“He claims he tracks every shipment.”” Maybe he was out sick the day they taught real life. Nothing works a hundred percent.”
“The Midnight Line”, written by Lee Child, is the 22nd book in the Jack Reacher series. It stars the eponymous Jack Reacher on his journey across the USA.
This time around Jack Reacher discovers a West Point graduation ring at a pawn shop which piques his curiosity. He proceeds to discover the woman it belonged to so that he can return it to her. Obviously, this cannot be a Jack Reacher story if it was simple. This is a complex mystery and he stumbles onto a crime ring along the way.
The Midnight Line is an enjoyable read. I found it to be a little different from other Reacher stories since it was less about violence and more about solving a mystery.
Jack Reacher, at this point in the series, has almost become a parody of himself. He has become an all knowing all seeing walking machine of destruction. So it is refreshing to see that these elements have been toned down and the story relies only to a small extent on his superhuman abilities.
The story is set in the Mid-west with its vast geographic spaces. But it still manages to feel claustrophobic due to the limited set of characters. In addition, there is the feeling of oppression that Lee Child manages to bring about which makes this book feels different.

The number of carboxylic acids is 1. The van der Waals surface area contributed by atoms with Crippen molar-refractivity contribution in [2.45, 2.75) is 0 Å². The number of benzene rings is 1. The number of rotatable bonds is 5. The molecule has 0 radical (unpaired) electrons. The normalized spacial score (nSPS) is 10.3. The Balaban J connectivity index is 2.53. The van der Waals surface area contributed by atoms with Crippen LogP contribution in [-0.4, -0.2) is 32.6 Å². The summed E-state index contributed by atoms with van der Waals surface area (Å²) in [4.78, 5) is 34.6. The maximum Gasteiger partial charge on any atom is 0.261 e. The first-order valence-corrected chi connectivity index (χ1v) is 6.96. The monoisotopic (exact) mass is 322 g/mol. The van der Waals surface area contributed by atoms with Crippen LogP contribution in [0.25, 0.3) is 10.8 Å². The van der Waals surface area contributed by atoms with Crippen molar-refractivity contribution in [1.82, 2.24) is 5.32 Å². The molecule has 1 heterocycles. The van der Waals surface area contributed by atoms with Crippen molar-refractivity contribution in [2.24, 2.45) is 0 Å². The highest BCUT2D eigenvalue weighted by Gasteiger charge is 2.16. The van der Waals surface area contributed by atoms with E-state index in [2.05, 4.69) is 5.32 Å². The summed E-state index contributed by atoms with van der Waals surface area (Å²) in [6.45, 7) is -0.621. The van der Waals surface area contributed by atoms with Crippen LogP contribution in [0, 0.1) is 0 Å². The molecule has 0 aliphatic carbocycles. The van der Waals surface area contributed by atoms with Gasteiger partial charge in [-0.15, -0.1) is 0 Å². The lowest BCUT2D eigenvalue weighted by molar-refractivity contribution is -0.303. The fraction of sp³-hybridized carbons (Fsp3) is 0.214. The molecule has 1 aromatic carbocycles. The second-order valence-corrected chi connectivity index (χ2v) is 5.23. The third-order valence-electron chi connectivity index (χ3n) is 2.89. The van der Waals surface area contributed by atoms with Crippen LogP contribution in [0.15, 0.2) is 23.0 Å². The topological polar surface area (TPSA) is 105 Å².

The book also has the standard elements that make Jack Reacher fun. We have military tradition in spades, there is a good enough coterie of bad guys for Reacher to beat up and there are a couple of damsels in distress.
In conclusion, I strongly recommend The Midnight Line. Jack Reacher fans will find enough of the old and new for it to be enjoyable. Fans new to the series will not find it hard to get into the book either.
Other Thoughts (Spoilers warning)
Spoilers below. Continue reading at your peril.
I was looking forward to Scorpio going into the dryer and Lee Child didn’t disappoint.
This book does not have strong villainous characters. Rather, it is the system that is the problem.
I could guess the twist a few chapters into the book. But the good thing about this book is what Lee Child does after revealing the twist.
Also published on Medium.